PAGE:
• 11
    What would be good for door hinges? – Paul D. Waite Jun 1 '11 at 14:33
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    This is also the reason you do not ever use it in locks, especially pin tumblers. My brother (a locksmith) used to swear at people who tried to "clean" a tumbler with WD-40. And he's not a sweary person. – staticsan Mar 9 '12 at 2:11
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    @PaulD.Waite A very light oil is good for hinges. a common brand is called 3-in-1 Oil. While not as easy to apply, vegetable oil (the kind used for cooking) will work and you can even get it in a spray can (brand name Pam) but don't get the kind with flour or flavoring. – Chris E Mar 9 '12 at 22:35
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    3-in-1 oil will attract dirt and dust just as bad as WD-40. And for matter, so will any other type of oil or grease. For locks you can use graphite powder, for door hinges the natural polishing action of using them is enough. – Jonathan Allen Mar 17 '12 at 7:10
  • "for door hinges the natural polishing action of using them is enough." Oh yeah? Tell that to my door hinges. I open and close the door several times a day, yet somehow it continues to make a loud creaking noise every time. If not WD-40, what sort of product would you suggest to quiet creaky door hinges? (And if you're worried about WD-40 turning your hinge pins black, then graphite powder doesn't seem like a useful alternative... :) – Josh Jun 9 '18 at 20:43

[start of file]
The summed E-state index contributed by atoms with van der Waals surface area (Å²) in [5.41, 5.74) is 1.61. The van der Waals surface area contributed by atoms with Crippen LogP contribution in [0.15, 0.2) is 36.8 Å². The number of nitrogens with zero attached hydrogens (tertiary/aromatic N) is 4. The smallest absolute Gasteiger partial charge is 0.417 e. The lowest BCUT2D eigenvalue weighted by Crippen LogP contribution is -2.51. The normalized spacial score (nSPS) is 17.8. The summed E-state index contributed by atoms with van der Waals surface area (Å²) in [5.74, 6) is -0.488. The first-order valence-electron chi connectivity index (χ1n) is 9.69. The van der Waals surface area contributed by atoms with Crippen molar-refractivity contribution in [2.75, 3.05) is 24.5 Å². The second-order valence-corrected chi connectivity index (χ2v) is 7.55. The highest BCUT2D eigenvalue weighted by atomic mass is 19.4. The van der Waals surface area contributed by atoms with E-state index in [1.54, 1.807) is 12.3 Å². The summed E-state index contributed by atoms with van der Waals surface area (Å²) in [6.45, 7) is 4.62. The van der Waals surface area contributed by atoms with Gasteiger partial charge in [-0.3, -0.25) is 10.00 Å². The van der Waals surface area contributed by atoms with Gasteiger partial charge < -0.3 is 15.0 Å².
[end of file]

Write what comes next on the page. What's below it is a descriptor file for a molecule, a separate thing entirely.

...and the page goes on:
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It doesn't move and it should = WD40
If it does move and it shouldn't = duct tape

WD40 is only used as an immediate lubricant, eg. for a stuck bolt, or a s water dispersant. Don't use it where you need longer term lubrication, like a bike chain.

  • 2
    ah, the old roadies' motto. There was a third case, but it's not safe for this site. – Agos May 11 '11 at 8:54
  • Navy variant: If it doesn't move, and it isn't supposed to, paint it grey. – J. Raefield Feb 13 '18 at 22:10
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Rubik's cubes. Serious cubers will lube their cubes with Jigaloo, CRC silicone, or even vaseline. But, will point and laugh at noobs who use WD-40, as it melts the cube, likely seizing it. Yet people keep doing it.

  • 7
    WD-40 contains petroleum distillates (e.g. Paint Thinner), which can break down certain plastics. – myron-semack May 16 '11 at 13:15
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Bicycle chains!

WD40 will ruin a bike chain and the gears wear out quicker. It washes the dirt in, the dirt acts as an abrasive and not a lubricant.

  • Try grease or heavy gear oil, that will really attract dirt. I like WD-40 or 3-in-1 oil for my bike specially because it doesn't last. – Jonathan Allen Mar 17 '12 at 7:12